Kayleigh Thesenvitz

Folk tales don’t seem to have the resonance they did in 1930’s America. Fewer and fewer people legitimately believe in the mystical, the supernatural, or even the idea of fate.

But we still see signs and symbols in the world around us. Despite our best efforts, we hold up objects or coincidental occurrences and give them more value than they’re due.

Giving a force of nature equal value to an act of God is exactly the issue at hand in the sixth episode of the 1970’s television show, The Waltons.

All 11 Waltons sit on the front porch and play in the yard on a gorgeous twilight evening in fall. Ben, roughly 13 at the time, practices for a spelling bee. John Boy practices his writing. And the children make a wish on the first star they see in the night sky.

As the stars begin to show themselves, one comes zooming down from the heavens and streaks across the Virginia skyline before crashing to the ground not far from the Walton property.

John and John Boy go off in search of it, but Grandpa Walton stays behind, nursing a pain in his chest.

In the next scene we see that the meteorite crashed into the Baldwin sisters’ recipe room, where the women unwittingly distill bootleg whiskey.

John comments that the ladies were lucky not to have been hit. Emily Baldwin says they were saved by their father’s spiritual protection.

“This star was a gift and a sign from Papa. Why, just look where it landed, in his favorite place on earth. The recipe room.”

The next day Grandpa Walton doesn’t get out of bed.

He explains to John that he got a pain in his chest just as the star fell the night before, and that the two incidents were connected.

“All things considered Zeb, you’re in very good condition,” the doctor says on a home visit. “Is there something else bothering you? Something you haven’t told me about?”

Grandpa Walton responds, “I am not what regular churchgoers call a religious man. Throughout these years I have had my beliefs. I have learned to recognize His will and accept it.”

“Zeb,” the doctor says with a sigh, “you’re too vigorous a man to be laid low by a sign. My advice to you is to get up out of this bed and start living again.”

But Grandpa Walton can’t muster the will to do so. It’s as if the meteorite was a catalyst to a depression that ties the old man to his man.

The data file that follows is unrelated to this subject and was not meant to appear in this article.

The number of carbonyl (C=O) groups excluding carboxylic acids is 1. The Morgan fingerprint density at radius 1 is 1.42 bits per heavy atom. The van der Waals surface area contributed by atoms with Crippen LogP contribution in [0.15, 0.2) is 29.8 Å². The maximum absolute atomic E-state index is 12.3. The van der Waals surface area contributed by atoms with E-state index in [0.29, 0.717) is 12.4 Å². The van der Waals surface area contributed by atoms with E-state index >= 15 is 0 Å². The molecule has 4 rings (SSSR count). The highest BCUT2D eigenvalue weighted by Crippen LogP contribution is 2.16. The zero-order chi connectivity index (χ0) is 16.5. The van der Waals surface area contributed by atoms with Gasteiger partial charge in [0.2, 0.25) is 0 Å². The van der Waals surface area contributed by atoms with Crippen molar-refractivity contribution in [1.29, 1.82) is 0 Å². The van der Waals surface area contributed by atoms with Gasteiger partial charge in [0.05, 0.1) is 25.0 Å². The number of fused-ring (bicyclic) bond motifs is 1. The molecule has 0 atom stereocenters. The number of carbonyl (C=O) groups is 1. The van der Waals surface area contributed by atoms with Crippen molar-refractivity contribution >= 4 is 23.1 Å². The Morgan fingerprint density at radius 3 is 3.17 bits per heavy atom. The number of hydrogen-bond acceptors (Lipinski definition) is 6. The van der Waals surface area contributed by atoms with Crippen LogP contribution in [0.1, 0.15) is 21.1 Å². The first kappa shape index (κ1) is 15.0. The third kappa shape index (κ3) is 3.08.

Another day passes.

He tells John the exact spot on the mountain where he wants to be buried, under an old oak tree that stand alone on the bank of a river.

This pushes John from bargaining to anger.

“You felt a twinge, you saw a star fall, that’s no reason to stay in your bed and pick out your grave!”

“A shooting star means death son,” Grandpa says, calm and resigned. “Mark Twain said that he came in with Halley’s Comet and he would go out with Halley’s Comet and he did. And I’ve proved it for myself. My own daddy, your grandpa, he was the soundest man in this county, then one evening, we was coming home from a barn raisin’, he was joshin’ and laughin’ and all of a sudden, in the sky right up there above us there was this shooting star. I watched his eyes just trail it onto the ground. The next morning he was dead.”

“His heart failed him, that’s all,”John said, growling.

“He knew that shooting star meant that his time had come. I saw it in his eyes … Now my time has come.”

The star also turns dark for the Baldwin sisters when their cousin uses it to manipulate them. He plays on their belief that their papa sent the star to trick them into getting rid of their father’s recipe machine.

“I was so happy when the star came. So many friends followed it here to visit with us. It seemed warm and beautiful. But now sister, it looks almost ugly,” Miss Emily says.

Ben starts to wonder if his wish on the star to win the spelling bee was in vain.